Monday, 25 April 2011

Up In Annie's Room


A-Z Challenge – ‘U’

Up In Annie’s Room

This was a phrase I heard a lot when I was a boy in the 1940s and early 50s. I never gave its origin a thought in those days; I knew exactly what it meant.

In the stone cottage that was home we had a sitting room that was reached along a stone flagged corridor from the back door. The first door on the left led into the kitchen, the room that was always warm as it contained the black-leaded grate in which a coal fire burned. A second door on the left at the bottom of the corridor took you into the sitting room.

An open fireplace occupied the centre of the wall facing you, the deep red stone hearth bordered by a brass fender inside which rested a pair of heavy brass tongs. It was a party trick to place the tongs on the floor, to press down and lift one of the brass arms into the air. The trick was to challenge the unwary to repeat the feat. Of course you had to make sure you turned the tongs over to rest the raised arm on the floor before inviting the challenger to perform. They failed because the arm now on top was not articulated. I was banned from taking money from my friends in this way.

A polished round table occupied the centre of the room. This was the table, seating up to ten, that was used for countless wartime games of cards – Snap, Whist, Strip Jack Naked (Draw the Well Dry) and Cribbage – and board games like Ludo and Snakes and Ladders.

A dresser containing the best crockery stood against the left hand wall. To its right hung the board for the best game of all. Before I was allowed to play I had to learn to score; it was darts that made me proficient at mental arithmetic.

Watching adults play was frustrating, but it wasn’t long before I could join in. This is when I first hear the phrase ‘Up in Annie’s Room,” words that were uttered when you kept missing doubles and finished up needing double one to win. Annie’s Room has always been double one to me. I always assumed that this was because next to double twenty, double one was at the top of the board.

In our house though there was an additional hazard. Above the board the wall was made of canvas so if you missed up there the dart was liable to pass through the wall. Anyone sitting at the kitchen table was in the line of fire!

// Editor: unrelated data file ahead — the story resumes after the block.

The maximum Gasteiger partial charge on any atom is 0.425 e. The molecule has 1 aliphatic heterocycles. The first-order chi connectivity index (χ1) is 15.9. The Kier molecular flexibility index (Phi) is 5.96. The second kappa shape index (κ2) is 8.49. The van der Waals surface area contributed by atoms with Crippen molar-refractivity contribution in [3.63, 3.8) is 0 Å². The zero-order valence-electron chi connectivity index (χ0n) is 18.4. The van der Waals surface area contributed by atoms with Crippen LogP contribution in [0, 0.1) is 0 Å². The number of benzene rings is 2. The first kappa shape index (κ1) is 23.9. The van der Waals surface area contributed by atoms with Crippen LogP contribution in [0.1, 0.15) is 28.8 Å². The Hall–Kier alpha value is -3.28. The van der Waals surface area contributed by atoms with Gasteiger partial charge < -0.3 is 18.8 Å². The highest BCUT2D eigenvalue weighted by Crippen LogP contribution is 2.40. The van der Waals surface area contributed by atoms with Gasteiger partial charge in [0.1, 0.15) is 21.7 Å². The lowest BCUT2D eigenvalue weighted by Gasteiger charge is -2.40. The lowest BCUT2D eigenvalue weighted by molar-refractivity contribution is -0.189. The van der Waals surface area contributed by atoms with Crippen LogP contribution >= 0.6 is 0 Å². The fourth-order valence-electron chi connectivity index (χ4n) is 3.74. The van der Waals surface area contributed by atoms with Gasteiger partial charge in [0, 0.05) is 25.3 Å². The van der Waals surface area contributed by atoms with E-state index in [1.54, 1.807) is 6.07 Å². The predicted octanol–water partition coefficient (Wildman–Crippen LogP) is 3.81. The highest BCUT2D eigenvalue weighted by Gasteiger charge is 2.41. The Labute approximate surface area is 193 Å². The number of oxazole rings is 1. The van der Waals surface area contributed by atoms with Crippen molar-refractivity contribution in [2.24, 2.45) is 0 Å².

In researching the origin of the phrase again I found a suggestion that the complete phrase was “Up in Annie’s room, behind the clock” used when someone enquired about the whereabouts of some (lost) object. This either meant “I don’t know” or “I’m not telling you” and might be used by a mother to a child.

The 1995 Cassell Dictionary of Catchphrases gave “up in Annie’s room behind the clock (or…behind the wallpaper) as an explanatory phrase for when something disappears unaccountably about the house. It may have originated as a services catchphrase before the First World War, in reply to a query concerning someone’s whereabouts.

But who was Annie and where was her room?

I like the suggestion that the phrase may have arisen in the servants’ quarters in a stately home, Annie’s room belonging to either a child or a maid-servant.

It’s a coincidence, I think, that my grandmother and my mother were both called Annie and that my mother was once in service at a stately home. Sadly there is no-one in the family still alive who can tell me where.

I’ll have to settle for “double one.”



8 comments:

DW96 said...

I've never heard this phrase Bob. Double one in darts was always "The Madhouse" and I can't remember what we used to say for things that mysteriously went missing.

I wish I COULD remember because even now things still go missing and Annie's Room must be getting full.

mooderino said...

I just becaem your one hundredth folllower (treble twenty, double top). I enjoyed the piece on Annie's room, it sounds like the meaning is something like 'where everything ends up eventually' but I'm totally guessing.

regards
mood

K.C. Woolf said...

Vivid descriptions, and great memories, I'm sure.

I'd never heard the line, so next time I do, I'll be a little less confused. Thanks!

Karen S. said...

Your opening description of your house growing up was so interesting to read....nicely written and I could just picture how it looked....Isn't it fun to try and figure out where those lost sayings (especially growing up ) came from? We so need to jot things down or be sure to find out from the elders before they take all their secrets to the grave....I have a Brit's Slang Book An uncensored A-Z of the people's language including rhyming slang...by Ray Puxley, so I looked up your "Up in Annie's room," not really there, but the name Annie is listed...and it says, Annie: A lorry, an example from World War Two for a three tonner, formed on the song 'Annie Laurie'...now being a curious person I'll have to google this! Great post Bob!

Robyn Campbell said...

What a great phrase. I've never heard of it, but when I do I will think of you. I love your answer to, but who was Annie and where was her room?

Your descriptions are so vivid. Thanks Bob. :-)

Bob Scotney said...

Many thanks to mood for becoming follower 100.

Brianna said...

I've never heard the phrase. It's an interesting one. I loved the descriptions in this piece! Very vivid.

L. D. Burgus said...

Very great descriptions of your house. I really liked hearing it and felt the hot and the cold parts of the house. Sayings can be so deep seated in the words of many but the intent or meaning can be so allusive.